Meet the Swashbuckling Female Rumrunners who Ran Prohibition

And be sure to thank them the next time you shake up a mai tai

By Sarah Baird

Published on July 2, 2015

Far too often in the yarns spun about rum-soaked drinking cultures, women are simply relegated to roles as bob-haired flappers or grass skirt-donning luau darlings, while men shiver our timbers and shake our tiki drinks. But if you take a closer look at the always-exciting connection between rum and pirates—ships and beaches and parrots, oh my!—you'll see that women played a significant role in bringing rum to American drinkers. They were badass liquor bosses and (occasionally) cold blooded murderesses who killed both their enemies and lovers like well-tanned praying mantises.

Much like the throngs of women who stepped up to the forefront of male-dominated industries during World War II, a host of whip-smart ladies took advantage of the damage that Prohibition had done to the alcohol market in the 1920s and found a foothold in an arena that had long excluded them. We called them rum runners.

Rum running is the general label given to illegally moving liquor across bodies of water, but often involves smuggling any number of spirits, from gin to Canadian whiskey. During Prohibition, rum became the cheapest and simplest liquor of choice to ferry between Caribbean islands (where an abundance of sugar cane made production a breeze) and the Florida coast. This practice brought with it both the risk of getting caught and a fairly consistent fear of death: Ships most frequently moved under the cover of darkness (or fog, or both) and would regularly wash up on the banks of a coral reef or embankment, sinking both the vessel and its rummy crew. But many ships reached Florida’s shores successfully, and many of them were manned by women.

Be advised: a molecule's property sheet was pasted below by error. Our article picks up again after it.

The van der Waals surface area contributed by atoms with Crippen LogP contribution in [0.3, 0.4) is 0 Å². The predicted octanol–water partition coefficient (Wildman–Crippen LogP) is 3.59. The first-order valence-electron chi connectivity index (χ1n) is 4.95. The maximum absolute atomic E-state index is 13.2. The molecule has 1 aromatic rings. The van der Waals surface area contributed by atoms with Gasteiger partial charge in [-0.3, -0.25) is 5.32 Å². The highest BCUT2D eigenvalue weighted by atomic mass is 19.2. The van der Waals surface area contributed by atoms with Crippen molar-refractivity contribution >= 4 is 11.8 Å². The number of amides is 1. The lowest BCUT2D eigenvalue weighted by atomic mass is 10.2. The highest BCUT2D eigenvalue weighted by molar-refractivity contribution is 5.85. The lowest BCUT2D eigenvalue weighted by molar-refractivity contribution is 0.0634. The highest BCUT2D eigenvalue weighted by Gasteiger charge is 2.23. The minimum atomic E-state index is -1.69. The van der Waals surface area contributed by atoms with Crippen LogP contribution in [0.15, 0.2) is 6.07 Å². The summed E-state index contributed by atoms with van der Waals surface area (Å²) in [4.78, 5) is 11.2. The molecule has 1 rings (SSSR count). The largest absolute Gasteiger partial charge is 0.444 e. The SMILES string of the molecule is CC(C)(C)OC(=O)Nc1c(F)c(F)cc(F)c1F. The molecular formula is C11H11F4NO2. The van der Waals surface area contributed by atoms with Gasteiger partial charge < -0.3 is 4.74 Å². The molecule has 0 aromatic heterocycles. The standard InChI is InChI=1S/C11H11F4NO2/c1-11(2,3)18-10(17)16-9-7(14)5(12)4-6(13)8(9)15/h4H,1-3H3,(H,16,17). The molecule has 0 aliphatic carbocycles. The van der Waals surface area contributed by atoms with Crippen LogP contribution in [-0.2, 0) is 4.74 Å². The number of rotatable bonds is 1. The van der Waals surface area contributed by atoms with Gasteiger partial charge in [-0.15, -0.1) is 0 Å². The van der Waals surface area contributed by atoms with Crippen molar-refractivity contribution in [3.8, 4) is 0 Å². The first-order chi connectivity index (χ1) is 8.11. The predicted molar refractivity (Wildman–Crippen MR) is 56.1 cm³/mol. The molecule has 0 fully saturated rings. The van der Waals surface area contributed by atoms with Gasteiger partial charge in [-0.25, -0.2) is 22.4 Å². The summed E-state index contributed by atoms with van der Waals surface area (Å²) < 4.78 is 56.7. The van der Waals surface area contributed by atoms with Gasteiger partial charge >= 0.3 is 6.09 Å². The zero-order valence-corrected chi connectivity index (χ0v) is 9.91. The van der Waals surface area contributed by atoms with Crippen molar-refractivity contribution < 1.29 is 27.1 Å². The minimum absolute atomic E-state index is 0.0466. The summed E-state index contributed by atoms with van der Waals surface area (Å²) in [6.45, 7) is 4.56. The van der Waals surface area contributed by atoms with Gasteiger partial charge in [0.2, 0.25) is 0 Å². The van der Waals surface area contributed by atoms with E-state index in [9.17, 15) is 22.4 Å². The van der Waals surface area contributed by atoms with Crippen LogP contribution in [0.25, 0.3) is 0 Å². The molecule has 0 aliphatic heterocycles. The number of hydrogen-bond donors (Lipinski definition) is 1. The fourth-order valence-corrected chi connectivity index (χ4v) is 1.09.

The most prominent of these female rumrunners was Gertrude “Cleo” Lythgoe (alias: “The Queen of The Bahamas” or “The Queen of Rum Row”), who became well-known for her business acumen, hard-nosed attitude, and highly profitable liquor shipping operation in the 1920s. A stenographer for a British liquor importer in New York when Prohibition went into effect, Lythgoe quickly found a way to capitalize on the situation, setting up a wholesale liquor business in Nassau, Bahamas, and running bootlegged spirits to the United States on the side. Her position among rumrunners in Nassau was enviable, as she was the only woman to hold such an extensive liquor license during Prohibition.

For years, Lythgoe's stately beauty, calculated approach to rumrunning, and pistol-as-accessory brashness made her the source of both media delight and government frustration. She was arrested (but not convicted) on numerous occasions, and tolerated little funny business from competitors attempting to squash her profits. Her peers included smuggling heavyweights like Billy McCoy, who harbored great respect for her. He often remembered "the breathtaking fury she could show"—she once, allegedly, threatened to shoot a man simply for speaking ill of liquor.